Discovering Discovery at LITA Forum

Notes from a ┬átalk by Annette Bailey of Virginia Tech at the LITA National Forum, “Discovering Discovery.”

Virginia Tech has been a Summon customer since 2010. They have leveraged Summon to change cataloging practices locally. Still using original Summon (1.0) interface.

Library users are shifting behaviors. Increasing usage of online resources, physical spaces — but not physical resources. Discovery largely happens through Summon. How can VT know what its users are doing? COUNTER provides some information, but its delayed, and hard to process. Summon provides aggregate data on search terms and click data. How can we know what users are doing in real time? And share it with other members of the community, show visually what research is happening, live?

Discovery VisualizationThat is the heart of Discovering Discovery — what are users clicking on in Summon, in real time. Can’t tell if they use the item, but can tell that they accessed it.

This tool helps everyone — librarians, the public, students — to understand what is being done in the library. User does a search. There’s some custom JavaScript in the Summon interface that sends a record of the click to the visualization server, which stores it in a database. A visualization tool then makes a display on demand. It grabs the Summon record ID, unique for each item. They then use the Summon API to grab the metadata for that query — because Summon IDs are not persistent over the long term. All of that is stored in an SQLite database.

As a side note, they can tell how many unique items were clicked on over time — hard to do otherwise.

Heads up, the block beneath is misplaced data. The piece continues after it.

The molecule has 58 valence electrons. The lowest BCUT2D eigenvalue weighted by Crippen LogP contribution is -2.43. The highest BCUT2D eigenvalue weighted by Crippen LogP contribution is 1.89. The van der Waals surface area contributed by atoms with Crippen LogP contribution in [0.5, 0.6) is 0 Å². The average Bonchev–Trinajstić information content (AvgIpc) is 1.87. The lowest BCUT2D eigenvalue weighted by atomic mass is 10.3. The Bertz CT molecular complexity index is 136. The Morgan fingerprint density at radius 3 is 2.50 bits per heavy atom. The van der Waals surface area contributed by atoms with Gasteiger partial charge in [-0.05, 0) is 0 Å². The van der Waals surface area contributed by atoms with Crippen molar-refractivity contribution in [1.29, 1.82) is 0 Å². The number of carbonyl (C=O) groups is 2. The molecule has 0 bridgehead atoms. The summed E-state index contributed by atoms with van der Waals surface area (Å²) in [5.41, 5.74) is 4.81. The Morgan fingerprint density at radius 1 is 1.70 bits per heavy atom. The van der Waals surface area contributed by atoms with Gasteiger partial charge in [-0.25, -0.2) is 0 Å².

Current log analysis extracts and tabulates data at 1 minute, 5 minute, 1 day, 1 week intervals. Tabulates by discipline, content type, source of record, publication year. All comes from Summon, which means data are problematic. Does word frequencies for abstract, title, and abstract & title combined, and keywords & subject terms.

Use the d3.js library to do visualizations. It’s a powerful tool, but hard to work with. Follows jQuery in style. Also uses a variety of server-side technologies.

Summon 2.0 — not there yet. Unlike Summon 1.0, there is now an officially sanctioned way to include JavaScript (it’s a hack in 1.0). It now includes d3.js in Summon — they do not appear to be using it yet, but it’s there. Look out for visualizations at some point…. But they need to reverse engineer Summon 2.0 to achieve the same effect as in Summon 1.0.

Using this with other discovery services. You need to be able to record clicks, in real time. You need an API to get the machine data. If you use a different discovery service and want to try adapting this code, VT would like to work with you.

The visualization is the hard part; getting the data was the relatively easy part. Code needs to be consolidated, into a cloud solution, to make your version for your own use. (Like the Libx edition builder).